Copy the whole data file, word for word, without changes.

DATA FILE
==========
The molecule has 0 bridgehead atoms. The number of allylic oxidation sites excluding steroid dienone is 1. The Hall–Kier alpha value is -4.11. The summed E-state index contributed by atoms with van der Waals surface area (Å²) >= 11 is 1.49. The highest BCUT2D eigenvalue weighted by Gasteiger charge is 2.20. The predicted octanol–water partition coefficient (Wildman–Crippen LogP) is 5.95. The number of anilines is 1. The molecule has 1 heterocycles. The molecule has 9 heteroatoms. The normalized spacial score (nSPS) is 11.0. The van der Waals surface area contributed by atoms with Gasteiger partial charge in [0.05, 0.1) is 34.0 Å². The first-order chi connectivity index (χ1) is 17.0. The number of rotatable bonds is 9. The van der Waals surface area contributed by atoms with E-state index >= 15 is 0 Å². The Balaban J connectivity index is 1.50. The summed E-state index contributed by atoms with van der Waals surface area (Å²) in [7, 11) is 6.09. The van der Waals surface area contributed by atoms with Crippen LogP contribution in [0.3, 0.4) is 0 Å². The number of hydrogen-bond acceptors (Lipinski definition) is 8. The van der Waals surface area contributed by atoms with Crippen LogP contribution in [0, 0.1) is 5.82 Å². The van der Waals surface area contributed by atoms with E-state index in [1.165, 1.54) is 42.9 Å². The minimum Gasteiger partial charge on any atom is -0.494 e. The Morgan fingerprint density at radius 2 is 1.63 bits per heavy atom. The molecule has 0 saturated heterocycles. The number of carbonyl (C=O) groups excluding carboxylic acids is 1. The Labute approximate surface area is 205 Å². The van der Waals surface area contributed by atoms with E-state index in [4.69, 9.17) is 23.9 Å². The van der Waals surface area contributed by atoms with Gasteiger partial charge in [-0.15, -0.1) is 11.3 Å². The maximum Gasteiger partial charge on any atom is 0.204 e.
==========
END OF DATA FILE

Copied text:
The molecule has 0 bridgehead atoms. The number of allylic oxidation sites excluding steroid dienone is 1. The Hall–Kier alpha value is -4.11. The summed E-state index contributed by atoms with van der Waals surface area (Å²) >= 11 is 1.49. The highest BCUT2D eigenvalue weighted by Gasteiger charge is 2.20. The predicted octanol–water partition coefficient (Wildman–Crippen LogP) is 5.95. The number of anilines is 1. The molecule has 1 heterocycles. The molecule has 9 heteroatoms. The normalized spacial score (nSPS) is 11.0. The van der Waals surface area contributed by atoms with Gasteiger partial charge in [0.05, 0.1) is 34.0 Å². The first-order chi connectivity index (χ1) is 17.0. The number of rotatable bonds is 9. The van der Waals surface area contributed by atoms with E-state index >= 15 is 0 Å². The Balaban J connectivity index is 1.50. The summed E-state index contributed by atoms with van der Waals surface area (Å²) in [7, 11) is 6.09. The van der Waals surface area contributed by atoms with Crippen LogP contribution in [0.3, 0.4) is 0 Å². The number of hydrogen-bond acceptors (Lipinski definition) is 8. The van der Waals surface area contributed by atoms with Crippen LogP contribution in [0, 0.1) is 5.82 Å². The van der Waals surface area contributed by atoms with E-state index in [1.165, 1.54) is 42.9 Å². The minimum Gasteiger partial charge on any atom is -0.494 e. The Morgan fingerprint density at radius 2 is 1.63 bits per heavy atom. The molecule has 0 saturated heterocycles. The number of carbonyl (C=O) groups excluding carboxylic acids is 1. The Labute approximate surface area is 205 Å². The van der Waals surface area contributed by atoms with E-state index in [4.69, 9.17) is 23.9 Å². The van der Waals surface area contributed by atoms with Gasteiger partial charge in [-0.15, -0.1) is 11.3 Å². The maximum Gasteiger partial charge on any atom is 0.204 e.